Maria
Hello Maria, the only reason I have made as much progress as I have is thanks to the assistance of so many people with the same interests.  I made a big change in the website last night to include the analysis of autosomes to complement what had been done with the X.  Once we are through with the X (of course that will never happen) we will want to turn our attention to what is written on the autosomes.  I have found in reading the literature that other than the unique inheritance pattern of the X, the same basic principles apply such as linkage disequilibrium (SNPs that hitchhike along together for untold generations and are unlikely to be separated by a recombination event).

It is mind boggling that only two months ago I had never seriously considered that the X chromosome might have any particular ancestral significance.  It is like a light went on and now it is evident that there is an overwhelming amount of ancestral data written on it - it just needs decoding.  I hadn't even ordered any of the X STR markers from FTDNA - just a few autosomal markers.  That has all changed.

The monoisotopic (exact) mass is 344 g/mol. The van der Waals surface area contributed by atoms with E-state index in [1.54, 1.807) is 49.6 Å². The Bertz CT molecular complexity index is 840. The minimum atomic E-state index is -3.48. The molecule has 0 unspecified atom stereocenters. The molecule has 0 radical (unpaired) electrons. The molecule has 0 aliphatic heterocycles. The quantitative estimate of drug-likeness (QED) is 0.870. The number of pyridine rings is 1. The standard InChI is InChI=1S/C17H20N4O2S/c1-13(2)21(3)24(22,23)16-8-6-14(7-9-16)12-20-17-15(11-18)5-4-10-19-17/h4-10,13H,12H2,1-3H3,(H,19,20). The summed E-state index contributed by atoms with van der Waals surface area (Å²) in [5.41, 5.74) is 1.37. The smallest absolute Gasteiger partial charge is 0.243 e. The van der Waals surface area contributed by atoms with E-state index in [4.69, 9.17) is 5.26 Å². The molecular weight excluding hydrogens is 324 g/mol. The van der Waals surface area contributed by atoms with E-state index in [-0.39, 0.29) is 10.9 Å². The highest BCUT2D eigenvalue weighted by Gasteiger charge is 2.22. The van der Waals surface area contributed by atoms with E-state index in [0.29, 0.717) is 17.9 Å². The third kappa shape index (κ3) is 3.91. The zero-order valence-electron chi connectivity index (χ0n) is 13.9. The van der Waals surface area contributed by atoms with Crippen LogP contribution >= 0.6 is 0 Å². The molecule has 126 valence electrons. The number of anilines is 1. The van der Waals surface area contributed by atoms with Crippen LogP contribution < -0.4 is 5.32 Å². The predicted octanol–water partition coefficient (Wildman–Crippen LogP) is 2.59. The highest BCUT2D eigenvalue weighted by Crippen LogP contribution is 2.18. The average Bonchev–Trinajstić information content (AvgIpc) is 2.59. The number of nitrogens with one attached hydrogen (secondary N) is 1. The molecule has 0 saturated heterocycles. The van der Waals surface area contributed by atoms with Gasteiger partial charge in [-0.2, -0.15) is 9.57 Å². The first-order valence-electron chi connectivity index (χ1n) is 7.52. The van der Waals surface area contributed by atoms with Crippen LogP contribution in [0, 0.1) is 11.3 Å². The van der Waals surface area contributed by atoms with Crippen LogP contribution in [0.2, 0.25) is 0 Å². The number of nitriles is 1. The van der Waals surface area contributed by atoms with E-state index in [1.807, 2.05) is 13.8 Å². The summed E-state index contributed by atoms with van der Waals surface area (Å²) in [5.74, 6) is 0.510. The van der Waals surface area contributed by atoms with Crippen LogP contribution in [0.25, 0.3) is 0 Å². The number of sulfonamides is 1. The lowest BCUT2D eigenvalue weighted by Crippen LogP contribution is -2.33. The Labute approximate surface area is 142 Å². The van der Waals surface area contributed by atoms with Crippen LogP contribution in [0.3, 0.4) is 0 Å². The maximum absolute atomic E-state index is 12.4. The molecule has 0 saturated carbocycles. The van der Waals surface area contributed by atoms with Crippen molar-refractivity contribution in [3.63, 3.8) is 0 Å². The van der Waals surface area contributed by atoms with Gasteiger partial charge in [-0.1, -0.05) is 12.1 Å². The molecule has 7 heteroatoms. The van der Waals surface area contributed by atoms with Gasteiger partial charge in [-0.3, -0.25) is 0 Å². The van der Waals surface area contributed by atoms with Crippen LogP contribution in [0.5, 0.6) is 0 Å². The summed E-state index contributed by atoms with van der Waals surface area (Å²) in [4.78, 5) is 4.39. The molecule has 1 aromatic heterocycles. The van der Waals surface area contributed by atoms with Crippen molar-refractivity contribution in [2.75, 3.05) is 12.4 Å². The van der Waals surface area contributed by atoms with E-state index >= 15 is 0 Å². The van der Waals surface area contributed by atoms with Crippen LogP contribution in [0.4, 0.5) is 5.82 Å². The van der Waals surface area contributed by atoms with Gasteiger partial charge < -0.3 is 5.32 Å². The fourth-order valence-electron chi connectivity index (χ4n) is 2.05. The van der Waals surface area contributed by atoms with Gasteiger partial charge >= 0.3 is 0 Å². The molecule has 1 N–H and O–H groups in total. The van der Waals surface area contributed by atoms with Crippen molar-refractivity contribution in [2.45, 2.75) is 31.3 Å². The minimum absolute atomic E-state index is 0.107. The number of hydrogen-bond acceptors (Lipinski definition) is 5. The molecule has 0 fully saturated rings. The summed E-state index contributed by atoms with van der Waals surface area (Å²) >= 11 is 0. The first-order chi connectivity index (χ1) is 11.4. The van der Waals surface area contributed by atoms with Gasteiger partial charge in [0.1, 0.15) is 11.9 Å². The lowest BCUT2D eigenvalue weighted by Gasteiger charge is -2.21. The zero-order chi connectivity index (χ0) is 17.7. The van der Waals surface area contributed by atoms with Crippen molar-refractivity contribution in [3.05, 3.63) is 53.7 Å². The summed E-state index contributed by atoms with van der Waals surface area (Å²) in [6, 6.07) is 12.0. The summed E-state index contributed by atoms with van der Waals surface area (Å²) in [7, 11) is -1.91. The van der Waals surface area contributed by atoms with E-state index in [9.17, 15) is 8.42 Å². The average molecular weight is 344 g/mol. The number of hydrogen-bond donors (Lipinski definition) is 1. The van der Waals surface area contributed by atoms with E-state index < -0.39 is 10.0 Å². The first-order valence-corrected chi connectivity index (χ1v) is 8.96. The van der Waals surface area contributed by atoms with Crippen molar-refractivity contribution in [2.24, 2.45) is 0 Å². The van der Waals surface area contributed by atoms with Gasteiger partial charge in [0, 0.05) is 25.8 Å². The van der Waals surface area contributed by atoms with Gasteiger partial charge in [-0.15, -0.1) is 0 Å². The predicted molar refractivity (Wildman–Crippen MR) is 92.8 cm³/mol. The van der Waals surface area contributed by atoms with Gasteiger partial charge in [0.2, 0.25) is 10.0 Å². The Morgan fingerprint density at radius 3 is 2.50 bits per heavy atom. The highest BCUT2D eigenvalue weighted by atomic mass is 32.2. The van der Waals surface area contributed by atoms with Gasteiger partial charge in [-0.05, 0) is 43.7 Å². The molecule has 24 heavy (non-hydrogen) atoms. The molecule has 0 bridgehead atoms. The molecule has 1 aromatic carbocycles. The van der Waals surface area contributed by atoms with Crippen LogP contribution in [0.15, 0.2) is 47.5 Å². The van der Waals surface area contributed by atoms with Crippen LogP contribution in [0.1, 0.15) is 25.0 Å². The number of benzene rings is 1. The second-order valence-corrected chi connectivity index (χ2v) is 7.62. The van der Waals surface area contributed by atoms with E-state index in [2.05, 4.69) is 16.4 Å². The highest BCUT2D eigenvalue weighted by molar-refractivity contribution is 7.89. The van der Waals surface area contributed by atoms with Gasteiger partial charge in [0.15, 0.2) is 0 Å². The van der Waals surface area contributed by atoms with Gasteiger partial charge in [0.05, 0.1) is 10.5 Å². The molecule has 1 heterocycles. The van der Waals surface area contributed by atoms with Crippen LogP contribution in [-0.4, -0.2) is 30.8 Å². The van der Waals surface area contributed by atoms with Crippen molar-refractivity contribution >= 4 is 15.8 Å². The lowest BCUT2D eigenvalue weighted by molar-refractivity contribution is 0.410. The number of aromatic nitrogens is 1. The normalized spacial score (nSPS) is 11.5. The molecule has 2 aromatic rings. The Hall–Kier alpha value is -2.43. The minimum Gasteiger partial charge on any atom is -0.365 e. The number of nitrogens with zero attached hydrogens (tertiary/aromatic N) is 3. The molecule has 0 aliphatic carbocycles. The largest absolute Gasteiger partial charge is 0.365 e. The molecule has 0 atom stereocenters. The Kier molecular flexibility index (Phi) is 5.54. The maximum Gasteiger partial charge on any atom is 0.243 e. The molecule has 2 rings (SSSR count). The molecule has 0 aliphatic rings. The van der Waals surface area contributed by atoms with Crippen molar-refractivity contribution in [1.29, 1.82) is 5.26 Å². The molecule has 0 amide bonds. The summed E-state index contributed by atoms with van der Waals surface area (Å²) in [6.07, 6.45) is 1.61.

Perhaps the most important aspect that I have learned recently is that the output of both decodeme and 23andme is virtually useless unless you are from Utah, a member of the Yourba tribe in Africa, or Japanese.  The depth of the analysis offered to customers is at the amateur level, but worse, could be very misleading.  Not having Japanese ancestors, and there being little evidence that Japanese match Native Americans in genetic structure, it is now clear that there are serious gaps, ones that could be misleading.  I have tried to show in my analysis that unless one matches groups known via other sources to have the same ancestors as Native Americans (i.e., the Yakut of Siberia) then a match to say a Japanese is likely noise.  I am going to see if decodeme and 23andme are open to the creation of better tools for customers.  Right now we only see mist that may or may not have substance.